“Over time, some institutions survive and others do not, while new ones are created. Institutional Darwinism suggests that only the fittest institutions survive.”

– Jaya Sil, Organizing Ideas

I have further ideas following the short introduction to New Institutional Economics in the last post. The marketplace is supposed to be a place where valued products survive and sub par products fail. Adding to this, some say that good institutions are supposed survive and bad ones fail. I find this “meta” Darwinian view about institutions in the marketplace essentially invalid. Or at the very least unsophisticated.

Bad institutions are harder to change out than bad products. The rules of capitalism are firmly established, so a lot must be done to supplant its various institutions.

But this is exactly Jaya Sil’s point. It is the New Institutional point: that Institutional Darwinism is just more residual from neo-classical thinking. According to the neo-classical analysis if an institution is clearly not the fittest, it would not survive the challenge from another institution poised to take it over. But why is that not true? Jaya Sil lists the 5 reasons given by the New Institutional paradigm.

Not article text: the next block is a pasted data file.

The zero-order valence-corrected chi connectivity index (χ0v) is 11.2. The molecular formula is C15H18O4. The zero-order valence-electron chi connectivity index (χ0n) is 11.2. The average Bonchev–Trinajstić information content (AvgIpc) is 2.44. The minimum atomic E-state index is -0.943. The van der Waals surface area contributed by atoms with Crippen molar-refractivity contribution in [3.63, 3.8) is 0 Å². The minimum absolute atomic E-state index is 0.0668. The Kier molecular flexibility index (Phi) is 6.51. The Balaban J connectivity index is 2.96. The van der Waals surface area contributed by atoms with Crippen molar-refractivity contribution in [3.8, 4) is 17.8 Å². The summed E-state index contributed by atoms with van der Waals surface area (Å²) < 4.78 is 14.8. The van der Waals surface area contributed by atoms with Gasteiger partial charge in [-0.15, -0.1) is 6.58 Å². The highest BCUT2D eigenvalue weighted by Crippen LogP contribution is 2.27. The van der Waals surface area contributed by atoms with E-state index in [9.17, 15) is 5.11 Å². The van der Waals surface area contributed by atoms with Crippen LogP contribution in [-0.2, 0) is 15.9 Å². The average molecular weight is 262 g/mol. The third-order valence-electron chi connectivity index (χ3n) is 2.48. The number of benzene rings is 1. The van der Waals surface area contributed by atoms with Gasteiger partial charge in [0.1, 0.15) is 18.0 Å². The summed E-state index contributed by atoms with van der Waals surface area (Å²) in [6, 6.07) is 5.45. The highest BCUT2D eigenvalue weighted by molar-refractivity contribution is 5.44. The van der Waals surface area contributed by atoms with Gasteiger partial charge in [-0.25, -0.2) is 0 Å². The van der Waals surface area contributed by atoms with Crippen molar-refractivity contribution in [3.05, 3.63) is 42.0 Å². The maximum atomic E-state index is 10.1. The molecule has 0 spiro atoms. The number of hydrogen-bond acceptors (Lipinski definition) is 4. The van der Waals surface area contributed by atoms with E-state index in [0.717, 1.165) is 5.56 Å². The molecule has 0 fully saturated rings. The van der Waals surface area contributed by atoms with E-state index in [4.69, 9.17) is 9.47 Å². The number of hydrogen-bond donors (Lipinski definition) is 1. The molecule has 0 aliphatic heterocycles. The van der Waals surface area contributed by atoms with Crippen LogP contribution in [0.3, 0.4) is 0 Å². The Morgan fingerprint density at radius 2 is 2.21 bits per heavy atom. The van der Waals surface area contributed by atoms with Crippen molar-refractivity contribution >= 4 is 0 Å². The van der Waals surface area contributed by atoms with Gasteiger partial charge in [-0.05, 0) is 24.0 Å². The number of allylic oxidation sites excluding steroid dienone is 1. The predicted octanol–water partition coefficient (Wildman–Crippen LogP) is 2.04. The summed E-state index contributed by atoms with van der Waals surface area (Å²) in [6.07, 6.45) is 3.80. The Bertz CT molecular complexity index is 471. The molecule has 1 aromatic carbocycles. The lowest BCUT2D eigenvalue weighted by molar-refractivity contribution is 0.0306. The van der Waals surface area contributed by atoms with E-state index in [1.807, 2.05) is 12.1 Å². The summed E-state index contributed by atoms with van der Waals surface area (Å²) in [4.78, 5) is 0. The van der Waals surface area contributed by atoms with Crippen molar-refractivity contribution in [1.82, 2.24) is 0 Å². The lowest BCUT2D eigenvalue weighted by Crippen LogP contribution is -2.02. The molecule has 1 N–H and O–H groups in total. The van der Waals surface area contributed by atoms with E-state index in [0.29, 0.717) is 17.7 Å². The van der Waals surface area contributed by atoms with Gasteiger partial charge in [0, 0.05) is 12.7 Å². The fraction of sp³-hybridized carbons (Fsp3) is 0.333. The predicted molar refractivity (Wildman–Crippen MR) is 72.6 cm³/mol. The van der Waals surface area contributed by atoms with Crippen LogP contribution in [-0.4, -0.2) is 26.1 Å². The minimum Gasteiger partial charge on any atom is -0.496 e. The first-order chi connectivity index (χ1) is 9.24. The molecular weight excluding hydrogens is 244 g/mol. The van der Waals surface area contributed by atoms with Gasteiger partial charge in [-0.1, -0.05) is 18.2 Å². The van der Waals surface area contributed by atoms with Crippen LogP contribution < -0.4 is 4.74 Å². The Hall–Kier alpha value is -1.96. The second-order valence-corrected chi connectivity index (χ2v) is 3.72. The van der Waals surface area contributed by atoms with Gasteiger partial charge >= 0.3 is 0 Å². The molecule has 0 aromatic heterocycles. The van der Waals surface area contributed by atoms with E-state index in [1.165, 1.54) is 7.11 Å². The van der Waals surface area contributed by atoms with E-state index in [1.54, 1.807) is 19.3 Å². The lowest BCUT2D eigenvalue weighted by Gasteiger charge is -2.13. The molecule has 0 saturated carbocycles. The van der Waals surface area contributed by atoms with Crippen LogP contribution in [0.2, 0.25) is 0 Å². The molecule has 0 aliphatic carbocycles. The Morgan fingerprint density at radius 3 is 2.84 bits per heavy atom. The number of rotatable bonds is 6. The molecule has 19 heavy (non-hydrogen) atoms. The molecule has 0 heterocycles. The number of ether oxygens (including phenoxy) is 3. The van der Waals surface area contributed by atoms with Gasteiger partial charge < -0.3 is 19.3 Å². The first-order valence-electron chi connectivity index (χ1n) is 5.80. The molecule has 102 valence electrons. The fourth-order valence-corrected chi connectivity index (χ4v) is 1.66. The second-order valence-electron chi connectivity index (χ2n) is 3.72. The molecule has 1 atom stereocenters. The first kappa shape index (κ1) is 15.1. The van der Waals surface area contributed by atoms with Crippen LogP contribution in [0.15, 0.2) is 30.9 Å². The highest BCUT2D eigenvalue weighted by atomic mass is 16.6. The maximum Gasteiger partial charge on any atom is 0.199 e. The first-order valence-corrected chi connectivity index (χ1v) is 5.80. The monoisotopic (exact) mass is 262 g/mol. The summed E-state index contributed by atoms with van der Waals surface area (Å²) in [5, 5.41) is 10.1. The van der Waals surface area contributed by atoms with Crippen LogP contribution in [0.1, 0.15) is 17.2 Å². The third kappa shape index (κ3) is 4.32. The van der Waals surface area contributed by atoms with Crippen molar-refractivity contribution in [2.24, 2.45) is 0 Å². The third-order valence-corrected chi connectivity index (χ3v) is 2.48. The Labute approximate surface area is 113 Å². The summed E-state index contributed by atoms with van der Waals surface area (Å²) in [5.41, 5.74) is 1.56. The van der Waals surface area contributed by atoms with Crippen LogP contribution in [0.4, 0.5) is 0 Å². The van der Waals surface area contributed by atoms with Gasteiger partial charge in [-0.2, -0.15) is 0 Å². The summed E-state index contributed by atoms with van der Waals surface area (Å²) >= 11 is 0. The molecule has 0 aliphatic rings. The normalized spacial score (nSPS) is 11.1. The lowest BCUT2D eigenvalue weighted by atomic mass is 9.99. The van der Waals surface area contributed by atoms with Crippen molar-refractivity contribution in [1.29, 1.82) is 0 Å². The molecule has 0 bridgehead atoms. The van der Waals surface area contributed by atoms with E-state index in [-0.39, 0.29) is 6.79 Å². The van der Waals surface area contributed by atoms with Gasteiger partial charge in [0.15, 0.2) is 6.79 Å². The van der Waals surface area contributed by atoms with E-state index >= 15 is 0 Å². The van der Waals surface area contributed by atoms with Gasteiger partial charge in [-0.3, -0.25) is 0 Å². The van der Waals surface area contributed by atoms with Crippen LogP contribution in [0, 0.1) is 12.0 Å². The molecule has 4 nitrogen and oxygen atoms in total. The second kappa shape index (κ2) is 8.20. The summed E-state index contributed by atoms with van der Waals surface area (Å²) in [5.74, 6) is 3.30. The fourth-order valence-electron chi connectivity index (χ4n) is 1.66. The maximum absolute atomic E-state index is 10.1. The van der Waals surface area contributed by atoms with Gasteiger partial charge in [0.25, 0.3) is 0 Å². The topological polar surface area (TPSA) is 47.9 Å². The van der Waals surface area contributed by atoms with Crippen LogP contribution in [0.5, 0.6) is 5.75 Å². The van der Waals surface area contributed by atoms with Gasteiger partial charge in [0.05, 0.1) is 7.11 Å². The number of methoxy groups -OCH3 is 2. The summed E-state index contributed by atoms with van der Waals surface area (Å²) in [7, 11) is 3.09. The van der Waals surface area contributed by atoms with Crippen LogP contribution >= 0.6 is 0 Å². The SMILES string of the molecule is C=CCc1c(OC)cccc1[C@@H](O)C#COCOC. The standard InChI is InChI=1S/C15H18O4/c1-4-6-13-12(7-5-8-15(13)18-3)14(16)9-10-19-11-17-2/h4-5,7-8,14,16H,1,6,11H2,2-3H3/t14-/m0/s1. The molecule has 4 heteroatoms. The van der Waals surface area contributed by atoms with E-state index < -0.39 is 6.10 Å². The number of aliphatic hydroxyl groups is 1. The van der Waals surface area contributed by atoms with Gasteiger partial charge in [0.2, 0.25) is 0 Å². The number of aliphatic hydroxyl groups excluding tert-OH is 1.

1) the costs are too high to switch.

2) there is uncertainty over who gains from the switch.

3) there is lack of credibility regarding whether compensation for losses by redistributions from gainers to losers will occur.

4) there is a coordination failure.

5) there is a high sunk cost to the institutional switch.

But we should identify another one, because all five of these reasons so far assume that costs in some form or another are the only stumbling block to changing up the institutions, and therefore that analysis is still naive when it comes to Darwinian thinking. I would suggest

6) regulatory capture; if the failing institution is holding its power through governmental mandate, especially when the regulating institution itself has been “captured” by lobbyists for the institutions in question.